Nancy Gin, MD, FACP, leads a vibrant panel discussion for The Permanente Journal on the evolution, merits, and challenges of value-based care.
Maternal health equity among Black women remains a serious, unresolved issue. Black women die from pregnancy-related complications at a rate 3 times higher than white women in the U.S. Even the wealthiest Black women have the same mortality rates as low-income white women, indicating the crisis is in part fueled by racism, unconscious bias, and health disparities.
In a recent op-ed published by MedPage Today, Nkem Chukwumerije, MD, president and executive medical director of The Southeast Permanente Medical Group, provided his perspective on ways to reverse this trend and advance health equity for Black mothers and their babies. In the article, Dr. Chukwumerije, who also serves as executive sponsor and national physician lead for Equity, Inclusion, and Diversity for the Permanente Medical Groups, recommends a multifaceted, multidisciplinary approach to improve Black maternal care:
- Look for and recognize personal bias. Research has shown people have biases toward other races and ethnicities based on stereotypes that then inform their behavior towards that population. Most of the time, people are unaware of these biases. One of the first steps in advancing health equity is to identify personal biases and the ways those biases may lead to harm.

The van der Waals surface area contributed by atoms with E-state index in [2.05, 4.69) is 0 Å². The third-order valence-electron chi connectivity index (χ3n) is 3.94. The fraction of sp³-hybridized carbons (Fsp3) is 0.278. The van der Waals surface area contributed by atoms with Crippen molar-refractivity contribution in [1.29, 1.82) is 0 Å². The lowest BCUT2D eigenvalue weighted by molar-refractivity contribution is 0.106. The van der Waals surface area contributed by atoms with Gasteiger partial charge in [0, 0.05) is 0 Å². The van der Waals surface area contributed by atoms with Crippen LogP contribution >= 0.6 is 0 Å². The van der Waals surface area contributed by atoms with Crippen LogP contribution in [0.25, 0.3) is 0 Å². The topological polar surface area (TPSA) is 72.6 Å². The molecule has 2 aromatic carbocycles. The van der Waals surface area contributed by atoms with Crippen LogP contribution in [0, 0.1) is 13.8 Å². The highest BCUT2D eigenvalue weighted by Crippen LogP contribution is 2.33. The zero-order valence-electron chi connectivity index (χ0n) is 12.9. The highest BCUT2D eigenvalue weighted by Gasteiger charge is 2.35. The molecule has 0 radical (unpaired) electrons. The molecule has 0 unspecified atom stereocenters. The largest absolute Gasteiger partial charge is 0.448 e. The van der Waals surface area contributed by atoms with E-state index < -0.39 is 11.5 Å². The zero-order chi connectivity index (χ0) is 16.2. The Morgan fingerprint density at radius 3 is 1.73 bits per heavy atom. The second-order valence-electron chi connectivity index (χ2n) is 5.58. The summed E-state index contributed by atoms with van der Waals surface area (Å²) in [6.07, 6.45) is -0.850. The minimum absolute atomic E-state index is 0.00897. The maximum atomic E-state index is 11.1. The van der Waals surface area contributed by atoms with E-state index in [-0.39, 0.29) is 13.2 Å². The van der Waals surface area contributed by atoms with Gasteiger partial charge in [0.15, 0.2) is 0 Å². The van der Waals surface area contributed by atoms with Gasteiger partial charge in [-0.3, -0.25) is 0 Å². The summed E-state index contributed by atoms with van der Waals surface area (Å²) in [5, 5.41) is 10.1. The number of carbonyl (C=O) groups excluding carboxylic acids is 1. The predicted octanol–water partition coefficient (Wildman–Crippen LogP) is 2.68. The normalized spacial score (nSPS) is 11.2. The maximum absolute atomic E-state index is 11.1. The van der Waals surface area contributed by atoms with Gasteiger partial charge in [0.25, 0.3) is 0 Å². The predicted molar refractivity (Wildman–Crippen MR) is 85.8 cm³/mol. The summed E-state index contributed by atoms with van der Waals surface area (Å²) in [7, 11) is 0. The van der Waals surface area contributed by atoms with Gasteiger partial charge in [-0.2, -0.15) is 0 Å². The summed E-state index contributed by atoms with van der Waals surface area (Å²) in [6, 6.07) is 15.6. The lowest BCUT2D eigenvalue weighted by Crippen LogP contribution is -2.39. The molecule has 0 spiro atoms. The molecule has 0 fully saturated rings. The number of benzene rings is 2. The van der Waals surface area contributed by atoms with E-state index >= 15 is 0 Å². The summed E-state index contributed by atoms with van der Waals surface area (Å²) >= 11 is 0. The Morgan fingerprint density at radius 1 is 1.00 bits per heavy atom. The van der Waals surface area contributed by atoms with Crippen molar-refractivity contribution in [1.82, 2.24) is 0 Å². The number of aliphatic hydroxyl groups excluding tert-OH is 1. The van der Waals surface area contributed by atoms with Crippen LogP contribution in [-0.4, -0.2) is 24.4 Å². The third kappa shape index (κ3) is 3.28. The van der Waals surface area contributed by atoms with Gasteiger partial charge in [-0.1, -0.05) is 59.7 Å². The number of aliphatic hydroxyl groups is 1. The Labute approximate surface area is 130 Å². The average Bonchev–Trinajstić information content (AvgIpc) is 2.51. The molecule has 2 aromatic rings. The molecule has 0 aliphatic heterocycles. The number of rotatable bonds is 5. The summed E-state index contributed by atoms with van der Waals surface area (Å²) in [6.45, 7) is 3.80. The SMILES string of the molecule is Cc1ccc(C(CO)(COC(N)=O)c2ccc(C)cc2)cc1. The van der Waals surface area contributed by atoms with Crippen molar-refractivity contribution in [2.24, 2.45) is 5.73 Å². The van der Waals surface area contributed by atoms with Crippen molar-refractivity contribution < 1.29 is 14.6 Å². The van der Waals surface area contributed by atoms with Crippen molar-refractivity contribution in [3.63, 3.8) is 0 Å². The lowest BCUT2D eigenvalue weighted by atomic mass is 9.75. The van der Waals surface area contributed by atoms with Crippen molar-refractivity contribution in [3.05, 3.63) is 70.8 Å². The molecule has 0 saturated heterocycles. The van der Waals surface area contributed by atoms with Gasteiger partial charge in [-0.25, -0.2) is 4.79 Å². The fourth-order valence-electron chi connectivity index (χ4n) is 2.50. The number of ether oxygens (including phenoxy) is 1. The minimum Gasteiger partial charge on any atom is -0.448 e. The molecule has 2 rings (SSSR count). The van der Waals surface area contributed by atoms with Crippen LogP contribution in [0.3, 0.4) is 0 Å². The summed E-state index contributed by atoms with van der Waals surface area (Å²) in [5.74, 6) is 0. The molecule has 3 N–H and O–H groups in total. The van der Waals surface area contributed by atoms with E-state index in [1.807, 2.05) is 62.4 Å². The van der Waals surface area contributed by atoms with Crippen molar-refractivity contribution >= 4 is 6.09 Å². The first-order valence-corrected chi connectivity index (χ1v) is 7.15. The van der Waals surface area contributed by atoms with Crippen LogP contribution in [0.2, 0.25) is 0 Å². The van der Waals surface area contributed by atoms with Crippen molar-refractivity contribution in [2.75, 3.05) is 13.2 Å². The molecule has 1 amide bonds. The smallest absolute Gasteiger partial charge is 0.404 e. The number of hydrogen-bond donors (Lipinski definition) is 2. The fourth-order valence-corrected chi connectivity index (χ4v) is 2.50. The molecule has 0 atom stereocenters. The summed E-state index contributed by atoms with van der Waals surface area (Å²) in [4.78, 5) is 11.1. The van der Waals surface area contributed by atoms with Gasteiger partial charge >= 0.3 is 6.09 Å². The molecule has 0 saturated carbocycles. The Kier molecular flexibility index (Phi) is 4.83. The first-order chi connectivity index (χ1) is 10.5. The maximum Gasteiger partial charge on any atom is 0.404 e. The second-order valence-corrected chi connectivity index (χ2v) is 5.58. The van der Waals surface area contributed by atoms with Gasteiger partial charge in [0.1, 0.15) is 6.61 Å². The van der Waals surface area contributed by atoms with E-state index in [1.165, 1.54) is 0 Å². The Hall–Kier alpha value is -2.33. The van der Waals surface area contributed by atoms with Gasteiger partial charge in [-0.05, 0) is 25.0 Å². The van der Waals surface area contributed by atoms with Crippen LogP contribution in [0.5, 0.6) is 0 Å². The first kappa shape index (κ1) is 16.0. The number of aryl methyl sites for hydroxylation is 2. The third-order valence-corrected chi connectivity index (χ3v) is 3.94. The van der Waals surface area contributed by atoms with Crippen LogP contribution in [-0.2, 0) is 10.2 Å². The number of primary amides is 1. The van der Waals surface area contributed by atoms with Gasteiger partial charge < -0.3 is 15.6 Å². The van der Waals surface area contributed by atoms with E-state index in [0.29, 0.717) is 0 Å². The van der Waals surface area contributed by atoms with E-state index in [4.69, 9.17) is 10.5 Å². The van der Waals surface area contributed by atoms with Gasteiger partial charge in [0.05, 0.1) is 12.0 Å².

- Practice cultural humility. It is impossible to know all the nuances and intricacies of every culture. However, practicing cultural humility acknowledges this fact and shows a respectful willingness to learn.
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- Commit to improving diversity in health care. Furthering health equity requires a workforce that looks like the population it cares for. Addressing this issue is not the responsibility of any one physician, but every physician can serve as a powerful advocate for action.
- Improve access to quality care. Access to quality primary care is always important to detect, treat and monitor medical issues, but it’s particularly essential immediately before, during, and after pregnancy.
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- Take social determinants of health into account. Up to 70% of a person’s health is driven by things like access to food, housing, and transportation. Physician leaders can address these social determinants of health by ensuring their teams screen perinatal patients for unmet needs and connect them to social services that can help.
- Focus on systemic factors that contribute to pregnancy-related morbidity and mortality. Gaps in coverage and access to high-quality care are primary drivers of health inequity. Fortunately, more than 30 states have already begun to extend the Medicaid postpartum coverage period from just 60 days postpartum to 12 months. Additional efforts can do more to address disparities in care.